Nothing escapes Artificial intelligence (AI). Not even Education. For Ludovic Dibiaggio, a professor at SKEMA Business School whose research focuses on Innovation and Organizational dynamics, teachers and the world of Education will have to adapt to the revolutions it brings. But this will take “longer than we imagine”…
At a time when Artificial Intelligence is on everyone’s lips, perhaps it is healthy to go back to basics: what definition would you give it?
It is difficult to provide a single answer; there is no uniform definition of Artificial intelligence. After screening definitions from different research domains, the most satisfying definition we found is that artificial intelligence is a relatively autonomous system of automatic prediction. This predictive system allows for addressing questions or solving more or less predefined problems.
It is therefore not only inappropriate but also dangerous to try to equate artificial intelligence with human intelligence and compare them. Artificial intelligence is anything but intelligent: the learning processes are far from human learning based on a capacity for world representation.
Were you surprised, with the arrival of ChatGPT, by the extent of what this AI could do?
Indeed, I was. What surprised me was not the technology on which ChatGPT is based; it is built with a technology that has existed for a long time, the Large Language Models (LLM). Many scientific articles discussed it even before the emergence of ChatGPT. What really surprised me is its application scope; it is very broad. We are getting closer to a general-purpose AI that can provide highly relevant answers on very diverse topics.
And on more specific topics?
Despite rapid progress, ChatGPT and competing systems like Copy.ai, Jasper, or Google’s Gemini remain less effective when subjected to specific questions related to facts or less known domains, or where answers are not readily available on the web. For instance, I asked ChatGPT to generate multiple-choice questions in economics on a specific theme. The general questions were relevant, but when I asked it to delve deeper or create a second and third set of more precise or technical questions based on the previous ones, the system became less and less relevant.
Do you think the education system is ready to face the challenges of Artificial intelligence?
When considering the impact of AI on any activity, the first step is to identify what can be substituted and what can be complemented. The question is whether ChatGPT is a tool that can improve students’ learning experience or, on the contrary, if it is a system that will replace students in learning. And obviously, it is both. ChatGPT can be used to rewrite exam answers more precisely, seen as a threat. But it can also be seen as an educational tool allowing students to self-assess for instance.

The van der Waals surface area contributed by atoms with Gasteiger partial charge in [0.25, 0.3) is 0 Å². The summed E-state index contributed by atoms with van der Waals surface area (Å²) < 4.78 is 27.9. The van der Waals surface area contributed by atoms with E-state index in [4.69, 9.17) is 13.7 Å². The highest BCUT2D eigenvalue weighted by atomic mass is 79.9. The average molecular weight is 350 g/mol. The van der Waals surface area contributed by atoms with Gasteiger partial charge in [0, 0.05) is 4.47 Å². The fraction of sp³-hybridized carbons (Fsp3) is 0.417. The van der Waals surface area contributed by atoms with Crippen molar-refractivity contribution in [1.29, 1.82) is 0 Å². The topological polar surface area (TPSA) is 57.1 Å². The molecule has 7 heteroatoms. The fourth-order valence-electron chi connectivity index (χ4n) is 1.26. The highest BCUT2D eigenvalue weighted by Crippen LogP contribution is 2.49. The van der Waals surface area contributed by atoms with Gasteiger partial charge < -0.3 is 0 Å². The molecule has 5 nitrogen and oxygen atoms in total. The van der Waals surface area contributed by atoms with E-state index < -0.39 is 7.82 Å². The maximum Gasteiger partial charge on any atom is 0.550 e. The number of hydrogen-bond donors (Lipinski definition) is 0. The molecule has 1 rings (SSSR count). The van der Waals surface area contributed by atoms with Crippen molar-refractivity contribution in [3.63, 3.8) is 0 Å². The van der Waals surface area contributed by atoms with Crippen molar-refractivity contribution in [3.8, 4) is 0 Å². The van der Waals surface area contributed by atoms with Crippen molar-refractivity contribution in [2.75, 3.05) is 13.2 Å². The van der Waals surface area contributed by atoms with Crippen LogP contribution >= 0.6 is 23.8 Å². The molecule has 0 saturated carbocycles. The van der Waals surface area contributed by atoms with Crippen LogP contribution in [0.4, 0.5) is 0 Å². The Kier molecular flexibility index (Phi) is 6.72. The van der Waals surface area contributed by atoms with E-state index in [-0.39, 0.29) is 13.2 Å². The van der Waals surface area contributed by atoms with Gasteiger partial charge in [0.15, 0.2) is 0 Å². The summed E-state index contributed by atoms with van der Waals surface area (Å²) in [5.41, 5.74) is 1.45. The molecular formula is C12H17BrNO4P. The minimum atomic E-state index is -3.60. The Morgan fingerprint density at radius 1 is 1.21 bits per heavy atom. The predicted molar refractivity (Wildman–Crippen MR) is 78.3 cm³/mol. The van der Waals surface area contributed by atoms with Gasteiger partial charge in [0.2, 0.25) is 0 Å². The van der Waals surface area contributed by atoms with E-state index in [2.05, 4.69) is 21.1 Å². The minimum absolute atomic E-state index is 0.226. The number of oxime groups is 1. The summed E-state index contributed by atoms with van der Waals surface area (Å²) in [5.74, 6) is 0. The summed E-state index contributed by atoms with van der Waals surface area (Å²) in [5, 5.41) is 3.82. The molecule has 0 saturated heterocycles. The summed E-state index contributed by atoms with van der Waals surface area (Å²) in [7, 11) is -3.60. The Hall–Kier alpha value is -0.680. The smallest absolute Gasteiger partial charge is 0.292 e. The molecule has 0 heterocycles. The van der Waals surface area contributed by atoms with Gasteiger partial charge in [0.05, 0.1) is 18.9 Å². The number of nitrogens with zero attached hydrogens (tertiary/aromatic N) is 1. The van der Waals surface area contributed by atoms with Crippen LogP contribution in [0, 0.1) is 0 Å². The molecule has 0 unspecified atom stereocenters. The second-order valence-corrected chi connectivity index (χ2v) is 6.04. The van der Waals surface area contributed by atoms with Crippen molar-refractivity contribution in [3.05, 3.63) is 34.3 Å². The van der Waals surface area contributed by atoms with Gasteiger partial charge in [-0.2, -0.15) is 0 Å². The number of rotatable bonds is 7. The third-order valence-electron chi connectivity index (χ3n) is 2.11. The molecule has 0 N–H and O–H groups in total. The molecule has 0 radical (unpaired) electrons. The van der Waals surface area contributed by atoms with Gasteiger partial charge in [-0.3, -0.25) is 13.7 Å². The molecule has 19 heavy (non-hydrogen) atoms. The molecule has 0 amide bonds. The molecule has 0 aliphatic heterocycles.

I would associate this innovation with the experience of the calculator forty years ago. Initially perceived as a threat by teachers, especially in primary and secondary education, today, it is a real complement to education and an important learning tool. The difference with ChatGPT is that it has a much broader coverage. We are heading towards a revolution in what learning is and how we learn. All students are already using ChatGPT; prohibition is, in my opinion, not an option. There’s no point in trying to ban a system that is gaining ground. It’s a tool that will have to become part of the pedagogical toolkit.
Will the role of teachers be at risk?
Yes, I believe there will be polarization. Some teaching or activities will be almost entirely handled by AI, especially generic teachings. We can imagine that a large part of course preparation activities can be done by AI. The added value of a teacher will be questioned. So, there will be two types of teachers: those who provide support and those who add value.
So, it’s beyond a change like the “calculator”…
The question is how to turn AI into an opportunity. We will need to modify our way of assessing and teaching. AI can be used to develop students’ critical thinking. For example, we can ask them to use ChatGPT to make suggestions and provide their own comments based on these suggestions. AI will also enable the development of personalized and tailored educational paths for each student. However, the question is to what extent the teacher keeps an eye on the pedagogical content and the outline of relevant learning. This is not a theoretical question since AI-based learning systems could be adopted quickly by the French education system. Adopting an “efficient” system is very fast. Adapting the education world to the era of AI will take much longer than we imagine; it cannot be done in two or three years. I think it would be wise to take the time for experimentation and initiate research, especially in education sciences, to understand how to redefine pedagogy in the service of students.
AI will undoubtedly have a significant place in education. Still, it is extremely difficult to predict what types of technologies and applications will be developed in the next five years. The challenge is to make AI a tool for teachers and not to enslave teachers to an artificial system. It seems urgent not to rush. However, turning away from AI would be a mistake, and the involvement of teachers and students in reflections based on experiments is a necessity.